We live in a modern world of everything electronic, with a fast-paced online life. When was the last time you bought a good old paperback book? A recent study revealed that 28% of Americans haven’t even read one book in the past year. The results are indeed worrying, considering the fact that reading a book is much more than just a means to filling up our free time.
Book reading is not mere entertainment; ‘compared with mainstream fiction, high-brow literary works do more to improve our ability to understand the thoughts, emotions, and motivations of those around us’, (David Kidd, Science journal).
Are you still not persuaded why you should swap the T.V remote with a book? Below are only some of the most important reasons why becoming a bookworm will make you become a better person and improve the quality of your life.
Reading makes you sleep better. Sleep experts advise that reading a book under a dim light, preferably not on your laptop, before sleep will help you relax and unwind. Especially if you are the kind of person whose thoughts run wild all night and are an important cause of your insomnia, absorbing yourself in a calming book will ‘fool’ your mind and take it away from constant worrying and over thinking. Make sure the book you choose to read before sleep is not a bestseller that will keep you up all night. You can read more about the benefits of sleeping and its absolute necessity here.
Reading makes you smarter. Books are the workout the brain needs in order to stay optimal and healthy. People who read have been known to have higher grades and intelligence and more general knowledge than those who don’t read. Anne E. Cunningham, in her paper ‘What reading does for the mind’ has concluded that reading, in general. makes you much smarter and keeps you mentally fit and sharp, especially during the aging process.
Reading improves your communication skills and expands your vocabulary. they go hand in hand; the more new words you know, the better you will communicate with others. Reading certainly enhances our vocabulary and teaches us new meanings and uses for words we didn’t know about. Reading ‘exposes you to and lets you uncover the context of the words that you’ve probably never heard of before. Reading compels you to look up the meaning of the words you’ve just read, hence as you go further along, the more the sentences make sense to you than before you began reading them’ , (Examined Existence).
‘All successful writers will tell you that in order to write well, you need to read. Every day. You’ll be surprised at the words you start incorporating into your writing.
A beefier vocabulary isn’t just for writers though. Knowing what other people are saying and using the perfect words to convey your feelings is a critical part of being a better human. Better listeners are more successful in life’, (LifeDev).
Reading enhances empathy. In a study conducted by Oatley and his associates, where empathy was measured, the people who scored the highest were fiction readers. Raymond Mar, a Canadian psychologist from York also supported the findings that people who read a lot were more empathic. ‘In his study, Mar subjected fiction and non-fiction readers to a battery of social reasoning exams. The results were just as promising: fiction readers demonstrated better results (hence, better empathy) than those who did not read such literary gems.’
A book is the most effective weapon against intolerance and ignorance – Lyndon Baines Johnson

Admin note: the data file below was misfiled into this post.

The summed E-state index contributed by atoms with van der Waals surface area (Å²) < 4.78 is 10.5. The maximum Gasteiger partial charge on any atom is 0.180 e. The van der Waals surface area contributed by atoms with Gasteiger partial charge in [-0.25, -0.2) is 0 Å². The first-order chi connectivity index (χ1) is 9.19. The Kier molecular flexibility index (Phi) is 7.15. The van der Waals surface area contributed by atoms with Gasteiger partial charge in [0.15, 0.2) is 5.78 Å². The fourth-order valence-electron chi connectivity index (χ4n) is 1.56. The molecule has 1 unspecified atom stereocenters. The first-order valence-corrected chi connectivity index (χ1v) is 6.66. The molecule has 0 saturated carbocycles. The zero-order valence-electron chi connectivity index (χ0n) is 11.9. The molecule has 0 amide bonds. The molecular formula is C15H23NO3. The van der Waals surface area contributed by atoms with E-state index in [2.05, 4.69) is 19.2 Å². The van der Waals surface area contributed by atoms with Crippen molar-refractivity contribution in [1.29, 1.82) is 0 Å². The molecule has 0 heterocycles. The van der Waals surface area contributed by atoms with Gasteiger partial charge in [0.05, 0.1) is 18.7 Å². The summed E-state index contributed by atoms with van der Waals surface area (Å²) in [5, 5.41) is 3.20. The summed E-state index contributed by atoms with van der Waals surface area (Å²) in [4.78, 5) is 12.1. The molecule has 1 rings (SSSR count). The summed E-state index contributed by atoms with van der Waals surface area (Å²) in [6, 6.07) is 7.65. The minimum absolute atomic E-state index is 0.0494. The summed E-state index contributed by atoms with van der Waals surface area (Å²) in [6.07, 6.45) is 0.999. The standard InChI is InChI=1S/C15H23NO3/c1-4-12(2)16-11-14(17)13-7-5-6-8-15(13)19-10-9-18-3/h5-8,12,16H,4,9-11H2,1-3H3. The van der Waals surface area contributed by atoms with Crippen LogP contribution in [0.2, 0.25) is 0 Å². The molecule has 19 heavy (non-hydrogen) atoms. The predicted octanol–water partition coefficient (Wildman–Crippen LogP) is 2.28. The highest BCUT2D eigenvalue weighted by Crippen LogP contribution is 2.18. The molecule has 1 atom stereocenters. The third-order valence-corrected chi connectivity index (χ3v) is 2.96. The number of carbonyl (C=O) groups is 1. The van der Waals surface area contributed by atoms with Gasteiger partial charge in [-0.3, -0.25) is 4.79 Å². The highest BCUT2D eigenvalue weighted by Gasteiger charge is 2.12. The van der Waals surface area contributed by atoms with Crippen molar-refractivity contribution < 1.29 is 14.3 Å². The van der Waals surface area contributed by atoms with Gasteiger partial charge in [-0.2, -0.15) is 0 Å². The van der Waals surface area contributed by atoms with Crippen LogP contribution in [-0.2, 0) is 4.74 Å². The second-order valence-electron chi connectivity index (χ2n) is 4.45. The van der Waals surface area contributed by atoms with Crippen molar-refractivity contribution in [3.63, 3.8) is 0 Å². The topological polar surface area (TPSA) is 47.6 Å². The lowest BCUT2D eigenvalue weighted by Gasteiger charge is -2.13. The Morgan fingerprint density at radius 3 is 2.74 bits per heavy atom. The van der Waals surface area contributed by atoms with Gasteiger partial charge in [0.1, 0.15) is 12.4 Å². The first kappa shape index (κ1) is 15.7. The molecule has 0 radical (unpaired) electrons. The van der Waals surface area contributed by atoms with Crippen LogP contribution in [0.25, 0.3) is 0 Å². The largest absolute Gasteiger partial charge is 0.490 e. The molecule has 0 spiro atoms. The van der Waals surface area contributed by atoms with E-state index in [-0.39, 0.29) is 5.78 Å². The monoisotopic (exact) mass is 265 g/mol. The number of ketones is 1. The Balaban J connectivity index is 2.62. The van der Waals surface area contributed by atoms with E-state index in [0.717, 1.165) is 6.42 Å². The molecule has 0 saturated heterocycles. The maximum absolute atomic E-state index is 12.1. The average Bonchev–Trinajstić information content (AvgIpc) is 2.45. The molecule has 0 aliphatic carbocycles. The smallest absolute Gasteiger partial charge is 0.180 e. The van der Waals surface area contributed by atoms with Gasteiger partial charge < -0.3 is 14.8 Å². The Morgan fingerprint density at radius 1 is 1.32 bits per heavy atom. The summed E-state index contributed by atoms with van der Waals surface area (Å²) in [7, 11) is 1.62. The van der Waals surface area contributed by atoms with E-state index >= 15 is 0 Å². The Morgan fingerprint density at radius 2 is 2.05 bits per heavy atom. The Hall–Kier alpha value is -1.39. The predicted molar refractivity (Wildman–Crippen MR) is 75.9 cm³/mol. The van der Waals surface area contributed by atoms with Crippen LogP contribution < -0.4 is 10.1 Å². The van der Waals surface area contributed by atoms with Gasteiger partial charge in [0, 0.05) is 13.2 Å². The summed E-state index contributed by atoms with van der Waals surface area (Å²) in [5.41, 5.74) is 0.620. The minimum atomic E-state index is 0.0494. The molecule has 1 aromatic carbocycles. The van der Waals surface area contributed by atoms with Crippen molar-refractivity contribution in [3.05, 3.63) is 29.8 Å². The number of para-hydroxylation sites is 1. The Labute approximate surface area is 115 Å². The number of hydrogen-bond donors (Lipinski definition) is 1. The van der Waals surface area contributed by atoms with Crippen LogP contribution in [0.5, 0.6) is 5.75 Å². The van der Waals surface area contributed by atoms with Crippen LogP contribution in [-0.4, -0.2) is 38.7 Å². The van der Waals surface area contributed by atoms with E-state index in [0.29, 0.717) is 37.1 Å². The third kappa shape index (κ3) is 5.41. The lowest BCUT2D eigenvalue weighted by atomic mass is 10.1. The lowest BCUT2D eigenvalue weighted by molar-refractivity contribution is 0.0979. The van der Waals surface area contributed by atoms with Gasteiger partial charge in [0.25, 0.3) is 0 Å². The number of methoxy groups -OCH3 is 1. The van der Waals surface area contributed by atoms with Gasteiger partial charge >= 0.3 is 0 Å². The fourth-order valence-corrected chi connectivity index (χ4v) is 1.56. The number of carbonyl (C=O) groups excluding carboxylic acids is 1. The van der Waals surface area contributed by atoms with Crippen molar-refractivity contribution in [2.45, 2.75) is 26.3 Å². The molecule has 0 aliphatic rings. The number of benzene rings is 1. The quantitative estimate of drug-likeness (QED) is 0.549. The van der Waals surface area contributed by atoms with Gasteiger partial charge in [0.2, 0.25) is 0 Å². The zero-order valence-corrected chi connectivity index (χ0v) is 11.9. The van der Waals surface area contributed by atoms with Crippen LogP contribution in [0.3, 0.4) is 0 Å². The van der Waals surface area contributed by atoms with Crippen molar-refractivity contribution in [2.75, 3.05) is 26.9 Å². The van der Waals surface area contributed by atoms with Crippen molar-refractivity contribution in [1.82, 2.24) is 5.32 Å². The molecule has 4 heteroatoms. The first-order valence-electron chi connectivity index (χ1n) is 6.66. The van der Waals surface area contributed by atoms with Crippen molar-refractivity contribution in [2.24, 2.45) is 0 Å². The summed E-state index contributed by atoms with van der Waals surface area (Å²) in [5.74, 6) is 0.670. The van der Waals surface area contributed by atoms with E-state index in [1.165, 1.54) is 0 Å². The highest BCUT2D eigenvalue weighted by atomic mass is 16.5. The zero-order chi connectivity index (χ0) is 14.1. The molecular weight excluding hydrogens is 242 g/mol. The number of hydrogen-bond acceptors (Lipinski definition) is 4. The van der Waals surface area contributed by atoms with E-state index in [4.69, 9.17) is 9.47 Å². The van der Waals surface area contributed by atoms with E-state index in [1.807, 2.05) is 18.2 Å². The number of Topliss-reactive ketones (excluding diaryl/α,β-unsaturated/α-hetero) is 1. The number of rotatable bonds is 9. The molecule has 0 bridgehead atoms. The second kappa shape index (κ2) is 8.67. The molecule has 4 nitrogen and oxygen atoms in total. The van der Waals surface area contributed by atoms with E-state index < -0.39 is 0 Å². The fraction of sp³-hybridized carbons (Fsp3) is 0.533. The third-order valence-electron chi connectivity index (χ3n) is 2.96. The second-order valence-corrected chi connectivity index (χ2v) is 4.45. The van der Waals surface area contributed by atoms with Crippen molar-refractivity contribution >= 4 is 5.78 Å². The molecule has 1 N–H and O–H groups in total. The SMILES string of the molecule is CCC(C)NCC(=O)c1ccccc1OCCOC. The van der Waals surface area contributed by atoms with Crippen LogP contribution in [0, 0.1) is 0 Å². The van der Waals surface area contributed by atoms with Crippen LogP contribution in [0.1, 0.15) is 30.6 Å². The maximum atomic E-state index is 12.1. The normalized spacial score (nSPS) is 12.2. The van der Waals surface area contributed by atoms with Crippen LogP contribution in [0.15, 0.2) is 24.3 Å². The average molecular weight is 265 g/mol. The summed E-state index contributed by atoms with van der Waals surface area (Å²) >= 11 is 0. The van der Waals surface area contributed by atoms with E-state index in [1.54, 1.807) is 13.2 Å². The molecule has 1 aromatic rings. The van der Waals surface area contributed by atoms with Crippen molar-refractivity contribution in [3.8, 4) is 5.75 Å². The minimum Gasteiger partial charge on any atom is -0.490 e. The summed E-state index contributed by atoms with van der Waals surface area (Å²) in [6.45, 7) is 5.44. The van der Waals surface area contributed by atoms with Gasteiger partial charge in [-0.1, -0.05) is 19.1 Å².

It improves memory and analytical skills. In the study we mentioned before, Anne E. Cunningham of the University of Berkeley in California, also found that people who read books are able to spot patterns a lot quicker than people who don’t. Identification of patterns is highly associated with developed analytical skills. By reading, you constantly train your brain to retain the words, ideas and concepts you are reading about which aids in boosting your memory.
Reading helps reduce stress. Cognitive neuropsychologist Dr David Lewis conducted a study in which he asked a group of volunteers to read silently. It only took the participants six minutes of calm reading for their heart rate to slow down and ease tension in their muscles. ‘In fact it got subjects to stress levels lower than before they started’. You can read about other ways to cope with stress, here.
Igor Raffaele, a professional writer says: ‘unlike movies and comics, books train our imagination. The pages of a book demand that you conjure up their wondrous places and characters all on your own, from nothing but the fabric of your own thoughts.Reading is the only kind of brain training worth taking, because it forces our minds to expand until they can believe all those beautiful little creations, filled with elves and orcs and spaceships. Reading is the only way that we can train our minds to fully understand mankind’s greatest creations: truth, justice and fairness.’
What kind of books are better for me to read? While reading in general is considered a great thing, some books are not so beneficial at any level compared to some others. Obviously, reading ’50 shades of grey’, will not enhance your vocabulary or make you smarter. A Sherlock Holmes book, will.
When picking a book, it is important to choose wisely. Go for a book that exposes you to new things, forcing you to use your critical thinking.While mystery novels force you to work on your working memory, fiction could be your window to self understanding and reflection.
‘With the endless amount of perspectives and lives we can read about, books can give us an opportunity to have experiences that we haven’t had the opportunity to, and still allow us to learn the life skills they entail’, Harold Bloom.
There are many little ways to enlarge your child’s world. Love of books is the best of all
– Jacqueline Kennedy